Man dies from eating ‘one in a billion’ bad oyster

Two people have died from eating oysters in Florida so far this month (Credits: Getty Images)

A man ate a bad oyster that was described as being ‘one in a billion’ and died.

The man was dining at Rustic Inn Crabhouse in Fort Lauderdale, Florida, when he consumed the oyster that gave him a bacterial infection. He fell ill with Vibrio, according to the .

‘He had that one in a billion that was bad,’ Gary Oreal reportedly said. ‘I feel horrible.’

It was the first time such a tragedy has happened to any guest at the restaurant, Oreal said.

‘Over the course of 60 years, we have served a couple billion oysters and we never had anyone get sick like this guy did,’ he said.

Oreal said that the state Department of Health inspected the kitchen after the incident and that it passed ‘with flying colors’. He cast out a warning about eating oysters – but said that it won’t stop many shellfish fans from consuming them.

‘Oysters are tip of the mountain for dangerous foods to eat,’ he said. ‘I have eaten them my entire life, and will continue. But you are putting yourself at risk when you do it.’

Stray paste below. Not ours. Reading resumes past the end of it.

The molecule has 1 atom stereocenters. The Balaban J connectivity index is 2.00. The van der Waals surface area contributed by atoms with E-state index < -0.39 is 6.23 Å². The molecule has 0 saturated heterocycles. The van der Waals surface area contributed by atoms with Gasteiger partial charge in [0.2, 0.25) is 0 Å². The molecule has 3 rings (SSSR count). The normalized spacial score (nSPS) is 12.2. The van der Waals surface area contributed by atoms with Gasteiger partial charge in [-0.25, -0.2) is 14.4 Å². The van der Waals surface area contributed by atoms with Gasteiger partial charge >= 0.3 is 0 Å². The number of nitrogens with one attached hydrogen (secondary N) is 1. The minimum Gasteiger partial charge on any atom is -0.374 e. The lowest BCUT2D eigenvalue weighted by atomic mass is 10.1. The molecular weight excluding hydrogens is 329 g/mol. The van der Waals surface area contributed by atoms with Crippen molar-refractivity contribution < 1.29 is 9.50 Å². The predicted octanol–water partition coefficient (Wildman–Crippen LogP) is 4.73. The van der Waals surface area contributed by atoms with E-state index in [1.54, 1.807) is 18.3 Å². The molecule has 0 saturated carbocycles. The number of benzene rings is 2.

The man apparently worked at the restaurant years ago. 

He has been identified as Roger ‘Rocky’ Pinckney and tested positive for oxycodone, opiates and cannabis, according to the Broward County Medical Examiner. Vibrio was also found in his blood, according to .

Pinckney is the second person in Florida to die from eating a raw oyster this month.

Rodney Jackson is one of two people to die from oysters in August in Florida (Picture: Studer Community Institute)

The Studer Community Institute’s director of business engagement, Rodney Jackson, got Vibrio from eating oysters he purchased from Maria’s Fresh Seafood Market, according to the . He died on August 9.

Oysters eaten by the Jackson and the unidentified man were both sourced from Louisiana, the reported.

Infections from Vibriosis typically happen in hot weather, the Centers for Disease Control and Prevention (CDC)’s website states. The infection usually causes vomiting and diarrhea, rather than more serious health issues. However, Vibrosis cases can occur in any weather, according to the CDC.

‘An oyster that contains harmful bacteria doesn’t look, smell or even taste different from any other oyster,’ states the .



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